Police officers in Rushville investigated two Odinist want-to-be members and discovered possible ties to the Delphi killing, according to the memorandum. One of the want-to-be suspects has the mental capacity of a child, according to the memorandum.
“I am in a lot of trouble,” the man told his sister in October 2017, according to Allen’s defense. “I am going away for a long time.
“I was on that trail and that bridge with those girls when they were murdered,” the man told his sister, according to Allen’s memorandum. “There were two other people there with me when it happened. I spit on one of the girls (after they were killed).”
There were more details that only someone at the scene would know that the man revealed to his sister, according to the memorandum.
“(He) told (his sister) Abigail is a little troublemaker, that he placed leaves on her and used sticks to give her horns,” according to Allen’s defense.
The man’s sisters passed a polygraph test on the matter, yet he was not investigated in depth despite his alleged statements, according to Allen’s memorandum.
When police collected his DNA from the possible suspect, the man asked, “If my spit is found on the girls, but I can explain it away would I still be in trouble?”
Despite the two Rushville Odinist want-to-be members lack of convincing alibis and suspicious statements, investigators did not follow up and they were eliminated as suspects, according to the memorandum.
Witnesses describe suspect with poofy hair
Two witnesses told police they saw a man they believe might be the killer on the Delphi trails and the Monon High Bridge, but their descriptions are dissimilar, as are the descriptions of the car police say in an affidavit is Allen’s Ford Focus.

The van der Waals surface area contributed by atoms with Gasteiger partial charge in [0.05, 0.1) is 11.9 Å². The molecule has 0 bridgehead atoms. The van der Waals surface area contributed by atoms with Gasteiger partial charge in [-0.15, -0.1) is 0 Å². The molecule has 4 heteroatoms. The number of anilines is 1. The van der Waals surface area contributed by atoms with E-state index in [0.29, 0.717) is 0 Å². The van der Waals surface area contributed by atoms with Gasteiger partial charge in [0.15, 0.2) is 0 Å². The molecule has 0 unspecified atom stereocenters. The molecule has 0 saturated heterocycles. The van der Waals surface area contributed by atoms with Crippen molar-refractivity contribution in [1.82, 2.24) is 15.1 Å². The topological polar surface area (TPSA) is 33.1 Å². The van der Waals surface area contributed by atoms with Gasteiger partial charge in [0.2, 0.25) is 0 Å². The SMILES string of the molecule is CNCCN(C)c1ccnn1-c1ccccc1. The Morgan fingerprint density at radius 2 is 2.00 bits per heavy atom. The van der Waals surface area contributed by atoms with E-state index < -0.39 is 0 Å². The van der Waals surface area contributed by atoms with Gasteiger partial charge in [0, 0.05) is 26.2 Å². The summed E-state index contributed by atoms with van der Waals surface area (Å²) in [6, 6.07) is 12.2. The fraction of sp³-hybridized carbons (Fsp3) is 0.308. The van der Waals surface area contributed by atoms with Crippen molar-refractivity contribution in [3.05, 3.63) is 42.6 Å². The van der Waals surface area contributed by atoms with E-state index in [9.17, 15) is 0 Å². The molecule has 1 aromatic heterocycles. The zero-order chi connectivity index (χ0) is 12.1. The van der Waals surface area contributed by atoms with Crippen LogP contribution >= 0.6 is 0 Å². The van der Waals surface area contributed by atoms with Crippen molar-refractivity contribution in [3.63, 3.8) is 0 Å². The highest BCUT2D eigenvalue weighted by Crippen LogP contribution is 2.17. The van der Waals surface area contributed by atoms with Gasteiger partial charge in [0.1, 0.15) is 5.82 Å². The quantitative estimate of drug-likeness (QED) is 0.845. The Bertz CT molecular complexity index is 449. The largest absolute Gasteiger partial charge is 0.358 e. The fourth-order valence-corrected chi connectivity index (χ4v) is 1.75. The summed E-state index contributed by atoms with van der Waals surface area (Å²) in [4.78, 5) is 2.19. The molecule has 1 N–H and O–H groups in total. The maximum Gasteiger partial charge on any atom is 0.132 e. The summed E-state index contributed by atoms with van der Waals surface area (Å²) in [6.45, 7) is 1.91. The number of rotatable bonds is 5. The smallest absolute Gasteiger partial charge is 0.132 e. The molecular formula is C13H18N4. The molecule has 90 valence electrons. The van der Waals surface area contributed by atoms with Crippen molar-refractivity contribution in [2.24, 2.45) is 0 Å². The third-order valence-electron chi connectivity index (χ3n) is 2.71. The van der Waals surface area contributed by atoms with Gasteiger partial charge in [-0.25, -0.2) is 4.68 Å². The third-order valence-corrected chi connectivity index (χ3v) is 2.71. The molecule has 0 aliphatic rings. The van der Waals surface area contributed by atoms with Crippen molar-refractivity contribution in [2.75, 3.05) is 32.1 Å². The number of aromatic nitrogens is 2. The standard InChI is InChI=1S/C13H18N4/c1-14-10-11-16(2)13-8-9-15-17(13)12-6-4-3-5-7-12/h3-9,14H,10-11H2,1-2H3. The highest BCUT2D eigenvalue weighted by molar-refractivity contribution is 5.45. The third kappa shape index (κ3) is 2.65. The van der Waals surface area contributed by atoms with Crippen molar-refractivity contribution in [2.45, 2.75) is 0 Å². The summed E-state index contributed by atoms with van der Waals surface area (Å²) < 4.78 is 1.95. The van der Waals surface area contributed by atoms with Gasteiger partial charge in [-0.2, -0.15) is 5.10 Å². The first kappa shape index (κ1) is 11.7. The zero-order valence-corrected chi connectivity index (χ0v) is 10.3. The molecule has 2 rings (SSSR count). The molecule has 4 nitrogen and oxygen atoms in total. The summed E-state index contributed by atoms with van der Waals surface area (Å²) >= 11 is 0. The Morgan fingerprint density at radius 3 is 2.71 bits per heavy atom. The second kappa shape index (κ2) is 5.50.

One witness told police four days after seeing the man on the bridge that he was youthful and slim with poofy hair, according to the memorandum.
“Ligget heard (the witness’) description of a much younger man with brown poofy hair but chose to conceal this information from (Carroll Circuit) Judge (Benjamin) Diener,” the memorandum argues of the omission which might have got the October 2022 search warrant denied. “(The witness’) description of a youthful, boyish looking person in his twenties, maybe early thirties with brown poofy hair, obviously, does not at all describe Richard Allen.”
“Liggett had a legal obligation to inform Judge Diener of the vast differences between (the eye witness’) description of the man she observed on the bridge, and Richard Allen. He did not. That fact alone should be sufficient to merit tossing the warrant and suppressing the fruits of an illegal search,” the memorandum states.
Liggett also maintains that the sketches released two years apart are of the same man — Richard Allen, according to the memorandum.
Allen’s attorneys through the motion and supported by the memorandum asks for a Franks hearing, which is a hearing to assess whether law enforcement was truthful in getting a warrant and collecting evidence.
“Part of the Franks analysis involves the Court reviewing the behavior of law enforcement to determine whether Liggett intentionally concealed and falsified evidence in Liggett’s Affidavit for Search Warrant,” the memorandum states. “Liggett and (Indiana State Police investigator Jerry) Holeman and the rest of Unified Command’s reaction to the information contained in the polygraph examination, concerning sticks formed into horns on Abby’s head, may very well reveal whether Liggett is interested in the truth, or in burying the truth. Which again, is part of the Franks analysis.”
Allen’s attorneys also filed Monday a motion to move Allen out of the state prison and to a county jail.
McLeland has not yet filed a rebuttal to Allen’s motions for a Franks hearing or the memorandum.
Gull has not set a hearing date on Allen’s petition.
Reach Ron Wilkins at email@example.com. Follow on Twitter: @RonWilkins2.
This article originally appeared on Lafayette Journal & Courier: Delphi murders: Document details ‘ritualistic’ crime scene, suspects